Amodel 1/72 Mil Mi-10K Kit First Look
by Michael Benolkin
|Date of Review||June 2010||Manufacturer||Amodel|
|Kit Number||72163||Primary Media||Styrene|
|Pros||Very nice kit of this unique airlifter||Cons||Nothing noted|
|Skill Level||Experienced||MSRP (USD)||$57.00|
The engineers in the former Soviet Union developed interesting solutions for their operational and logistical problems. Sometimes these solutions were developed from a growing internal problem, other times they were another installment in the ongoing rivalry against the Americans and other western countries. Take the C-5A Galaxy - this was answered by the Antonov OKB with the An-124 Ruslan to become the world's largest airlifter. When the need for moving even larger cargo - the Space Shuttle Buran, Antonov super-sized the An-124 with a larger wing, two more engines, and created the An-225 Mriya.
In the world of rotary wing aviation, the Mil OKB led the world in heavy lift rotary-winged aircraft, first with the Mi-6 (NATO Codename: Hook) in the late 1950s followed by a number of developmental prototypes experimenting in even greater internal loads. After Sikorsky first flew the CH-54 Tarhe, which was essentially a stripped down skeleton of a CH-53 to carry huge loads by hoist, Mil developed a super-sized sling-load aircraft of its own - the Mi-10 (NATO Codename: Harke).
The Mi-10 was a redesign of the Mi-6 to provide the capability to carry heavy sling loads like the CH-54 while also retaining its internal load carrying capability. The Mi-10 could carry 50% more cargo than its Sikorsky counterpart.
At least two variants of the Mi-10 were produced - the Mi-10K (commercial) and the Mi-10R. The Mi-10K had a gondola under the nose to facilitate a hoist operator, and landing gear that gave that stood the aircraft well off the ground to allow smaller vehicles to drive underneath. The military Mi-10R had even longer landing gear to allow very large vehicles and payloads to be moved under the aircraft for load and unload.
Until now, the only kit ever produced of the Mi-10 was the Mi-10K from VEB Plasticart. This unique company produced simple kits of a wide range of Soviet subjects from the Tu-95 and Mi-6 to the Mi-10 and Be-6. I used to see these kits when I was living in Berlin during the 1970s and they were the only options for many of these aircraft that flew around the walled city.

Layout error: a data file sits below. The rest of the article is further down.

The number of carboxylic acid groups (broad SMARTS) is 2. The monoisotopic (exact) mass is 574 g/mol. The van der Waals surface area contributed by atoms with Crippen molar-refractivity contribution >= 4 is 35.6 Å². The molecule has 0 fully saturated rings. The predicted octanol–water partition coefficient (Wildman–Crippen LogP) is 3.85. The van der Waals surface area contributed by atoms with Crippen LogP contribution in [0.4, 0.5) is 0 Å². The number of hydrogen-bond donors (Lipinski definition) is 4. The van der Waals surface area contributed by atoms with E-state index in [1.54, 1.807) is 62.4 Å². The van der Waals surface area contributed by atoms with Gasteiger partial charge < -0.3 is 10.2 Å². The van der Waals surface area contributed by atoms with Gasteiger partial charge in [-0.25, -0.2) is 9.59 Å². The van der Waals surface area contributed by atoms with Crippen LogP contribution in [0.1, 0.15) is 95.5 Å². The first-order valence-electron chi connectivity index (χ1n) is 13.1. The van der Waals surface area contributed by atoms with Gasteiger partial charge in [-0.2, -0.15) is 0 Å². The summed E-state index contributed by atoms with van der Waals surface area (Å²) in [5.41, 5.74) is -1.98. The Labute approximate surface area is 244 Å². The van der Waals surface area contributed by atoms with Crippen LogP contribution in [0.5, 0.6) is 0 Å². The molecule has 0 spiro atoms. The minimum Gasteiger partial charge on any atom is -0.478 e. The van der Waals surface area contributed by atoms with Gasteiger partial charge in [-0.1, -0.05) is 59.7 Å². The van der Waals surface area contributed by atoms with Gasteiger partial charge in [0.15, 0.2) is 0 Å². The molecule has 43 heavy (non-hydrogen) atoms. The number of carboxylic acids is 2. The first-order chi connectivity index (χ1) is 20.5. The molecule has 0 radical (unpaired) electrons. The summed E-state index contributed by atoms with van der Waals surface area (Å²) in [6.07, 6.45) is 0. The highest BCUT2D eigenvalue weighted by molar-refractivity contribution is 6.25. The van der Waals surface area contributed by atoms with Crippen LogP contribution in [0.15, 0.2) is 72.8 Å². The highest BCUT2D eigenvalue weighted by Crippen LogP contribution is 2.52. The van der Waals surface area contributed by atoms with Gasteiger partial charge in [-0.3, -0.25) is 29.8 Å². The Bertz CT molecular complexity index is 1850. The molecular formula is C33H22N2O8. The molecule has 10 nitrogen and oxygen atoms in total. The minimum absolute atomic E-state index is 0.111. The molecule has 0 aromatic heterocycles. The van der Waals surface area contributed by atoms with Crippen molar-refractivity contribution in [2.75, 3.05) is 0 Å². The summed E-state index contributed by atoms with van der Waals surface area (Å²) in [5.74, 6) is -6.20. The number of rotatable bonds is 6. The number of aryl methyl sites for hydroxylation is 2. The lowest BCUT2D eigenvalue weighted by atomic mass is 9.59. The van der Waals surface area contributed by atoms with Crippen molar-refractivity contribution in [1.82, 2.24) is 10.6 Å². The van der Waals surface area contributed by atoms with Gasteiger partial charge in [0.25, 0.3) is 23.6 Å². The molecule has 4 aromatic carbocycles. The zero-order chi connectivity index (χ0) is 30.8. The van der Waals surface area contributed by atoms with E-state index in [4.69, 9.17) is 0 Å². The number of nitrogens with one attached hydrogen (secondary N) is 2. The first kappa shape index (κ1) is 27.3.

Today we have numerous companies producing many of these subjects (or have at least announced plans to produce some of them) but leave it to Amodel (from the former Soviet Union) to address the Mi-10K themselves. As you're read in other Amodel reviews in our pages, these kits are well engineered and nicely detailed, though some modeling skills are usually required.
In this release, Amodel has produced this 1/72 helicopter on 18 trees molded in light gray styrene, plus three trees of clear parts. The molding is crisp and the details are finely scribed.
The kit provides a nicely detailed flight deck with seating for the pilot, co-pilot, and flight engineer. You can see in the detailing one major difference between the Mi-10 and the CH-54 - where the rearward facing station on the CH-54 is for the hoist operator to manage the load and coordinate with the pilots behind him, the Mi-10's gondola is equipped with a complete set of flight controls to allow the pilot to hop down into the gondola and fly the aircraft in the hover with a clear view of the load and the intended destination. This is the same type of arrangement as the Space Shuttle where the pilot normally flies from the flight deck, but moves back to the robotic arm station to operate another set of flight controls to dock and undock the Shuttle from the International Space Station viewing through the overhead windows.
The main cabin is devoid of detail as you wouldn't see anything through the fuselage port holes. Unlike the clamshell cargo doors at the rear of the Mi-6, the Mi-10 has much smaller doors on the fuselage sides which are molded closed.
Even though this is a 1/72 scale kit, the completed fuselage is going to be nearly 18 inches long with a rotor diameter of over 19 inches. The kit will take some time and patience to get together right.
The weakest link in this project will be the landing gear which might be worth replacing the styrene struts and braces with brass rod and wire for strength.
The instructions don't mention ballast, but before you install the ventral belly pan (part 39) to the completed front and rear fuselage halves, you might want to see where the center of balance of the fuselage is going to be relative to the main landing gear. If it is close to or behind the main gear, you'll need to add ballast to keep the completed model from sitting on its tail. You won't need to add too much ballast as the main rotor assembly will add weight forward of the main gear later on.
The kit provides marking options for two aircraft:
- Mi-10K, CCCP-04123, Aeroflot, Soviet Union
- Mi-10K, RA-04127, Vzlet, Russian Republic
This is a beautifully done kit of this cold war airlifter and you'll still find commercial examples still in service today wearing rather distinctive colors. If you are a rotary-wing modeler and were thrilled to see Zvezda's magnificent Mi-26 Halo (the current reigning rotary-winged airlift champion), then kit will be a welcome addition to your scale flightline!
This kit is recommended for experienced modelers.
My sincere thanks to HobbyTerra for this review sample!